Salt Lake City, Utah
June 20, 2004
June 20, 2004
June 23, 2004
9.13.1 - 9.13.8
2004-2128 session# 3250
A capstone design project- Machine Vision System in Inspection Process
Kenneth Joyner, Joshua Shipman, Benjamin Mott, Dana Harper, Edward Morris, Akbar Eslami
ITT Technical Institute, Norfolk Campus/ Elizabeth City State University
The purpose of this project is to design an automated inspection system that will identify, accept, or reject parts on a production line. The project simulates a major goal of industry—to monitor deviations in parts geometry. The project begins by integrating five components that work together as a system: a conveyor, a machine vision sensing device or camera, a robot, a programmable logic controller (PLC), and a pneumatic actuator. The conveyor belt moves parts to the inspection area, where the machine vision camera detects them. The camera makes an image of each part and displays that image within the software windows environment. The edge count and measurement distance sensors in the software identify each part as acceptable (PASS) or not acceptable (FAIL). The system, as it is designed, uses a PASS signal to recognize acceptable parts. That signal then is sent to and used by the robot to gather and assemble the acceptable parts in a central location. If the part is unacceptable, it is moved within reach of the actuator, which pushes it off the conveyor belt into a scrap bin. Five components, each performing a different function, are tied together into a system dedicated to ensuring that customers receive a quality product.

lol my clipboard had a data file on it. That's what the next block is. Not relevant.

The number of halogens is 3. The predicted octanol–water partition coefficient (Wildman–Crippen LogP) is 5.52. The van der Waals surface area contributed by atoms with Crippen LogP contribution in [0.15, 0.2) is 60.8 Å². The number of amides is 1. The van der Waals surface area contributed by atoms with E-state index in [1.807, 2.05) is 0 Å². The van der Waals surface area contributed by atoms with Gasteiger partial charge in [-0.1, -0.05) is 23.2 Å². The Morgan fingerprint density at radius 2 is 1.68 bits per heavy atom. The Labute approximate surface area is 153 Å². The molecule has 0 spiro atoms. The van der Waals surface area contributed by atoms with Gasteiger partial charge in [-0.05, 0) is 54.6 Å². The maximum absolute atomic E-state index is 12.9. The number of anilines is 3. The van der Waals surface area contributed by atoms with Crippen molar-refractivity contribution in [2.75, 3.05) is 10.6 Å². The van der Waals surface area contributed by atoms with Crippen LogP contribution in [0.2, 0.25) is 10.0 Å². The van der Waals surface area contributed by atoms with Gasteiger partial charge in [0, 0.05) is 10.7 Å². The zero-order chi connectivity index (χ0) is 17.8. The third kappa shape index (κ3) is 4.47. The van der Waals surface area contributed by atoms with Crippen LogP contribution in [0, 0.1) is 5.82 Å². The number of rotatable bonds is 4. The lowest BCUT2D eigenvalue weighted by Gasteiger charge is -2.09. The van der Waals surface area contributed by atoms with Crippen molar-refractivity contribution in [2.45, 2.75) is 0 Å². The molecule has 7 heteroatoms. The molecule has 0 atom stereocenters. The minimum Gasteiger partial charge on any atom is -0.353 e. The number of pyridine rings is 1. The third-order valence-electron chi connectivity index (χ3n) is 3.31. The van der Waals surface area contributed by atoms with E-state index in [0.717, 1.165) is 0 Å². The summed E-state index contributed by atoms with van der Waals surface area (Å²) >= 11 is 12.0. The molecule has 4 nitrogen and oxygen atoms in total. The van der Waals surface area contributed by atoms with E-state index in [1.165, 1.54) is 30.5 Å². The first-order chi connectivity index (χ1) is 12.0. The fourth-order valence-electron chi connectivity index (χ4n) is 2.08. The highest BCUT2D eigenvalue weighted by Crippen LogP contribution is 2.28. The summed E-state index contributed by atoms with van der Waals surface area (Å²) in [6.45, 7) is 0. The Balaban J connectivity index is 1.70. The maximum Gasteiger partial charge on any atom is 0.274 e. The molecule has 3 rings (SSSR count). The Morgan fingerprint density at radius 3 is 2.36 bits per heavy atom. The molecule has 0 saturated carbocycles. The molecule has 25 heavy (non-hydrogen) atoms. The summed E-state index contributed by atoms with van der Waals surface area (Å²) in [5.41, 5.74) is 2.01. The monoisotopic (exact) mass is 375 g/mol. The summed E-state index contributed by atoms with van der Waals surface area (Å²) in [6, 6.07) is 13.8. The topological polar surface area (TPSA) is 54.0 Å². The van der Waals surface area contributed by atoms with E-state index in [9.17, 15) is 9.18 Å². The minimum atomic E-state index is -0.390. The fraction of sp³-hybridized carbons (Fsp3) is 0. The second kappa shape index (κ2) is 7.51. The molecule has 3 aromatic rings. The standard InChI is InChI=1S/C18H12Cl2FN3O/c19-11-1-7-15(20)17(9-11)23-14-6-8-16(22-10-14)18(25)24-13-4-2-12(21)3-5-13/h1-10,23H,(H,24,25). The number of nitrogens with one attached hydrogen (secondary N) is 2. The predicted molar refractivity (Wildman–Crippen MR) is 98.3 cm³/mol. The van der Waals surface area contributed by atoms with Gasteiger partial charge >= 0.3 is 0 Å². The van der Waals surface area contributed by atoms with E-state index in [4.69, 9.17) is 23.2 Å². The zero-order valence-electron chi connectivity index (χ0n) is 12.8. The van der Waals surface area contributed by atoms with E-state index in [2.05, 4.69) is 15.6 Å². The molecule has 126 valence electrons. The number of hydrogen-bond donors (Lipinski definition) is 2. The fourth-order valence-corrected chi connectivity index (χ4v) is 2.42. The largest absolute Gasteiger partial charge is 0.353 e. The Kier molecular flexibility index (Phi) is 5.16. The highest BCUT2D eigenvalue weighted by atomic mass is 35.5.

College seniors in the Automated Manufacturing Technology Program are required to complete a capstone design project during their final semester. The program affords students the opportunity to develop their teamwork, communication, and problem solving skills, as well as the opportunity to put into practice many of the competencies learned in their program of study. Also, the students are afforded the opportunity to apply their individual technical know-how and knowledge on a real world project, which in this case is to design an automated inspection system utilizing a machine vision sensing device or camera, a robot, a PLC, and an actuator arm—all governed by computer hardware and software.
Automated inspection processes (AIP) are commonplace throughout industry and are used to ensure quality in products ranging from bottles to medicated pads to food items, as well as in the
Proceedings of the 2004 American Society for Engineering Education Annual Conference & Exposition. Copyright © 2004, American Society for Engineering Education.
Eslami, A. (2004, June), A Capstone Design Project Machine Vision System In Inspection Process Paper presented at 2004 Annual Conference, Salt Lake City, Utah. 10.18260/1-2--13446
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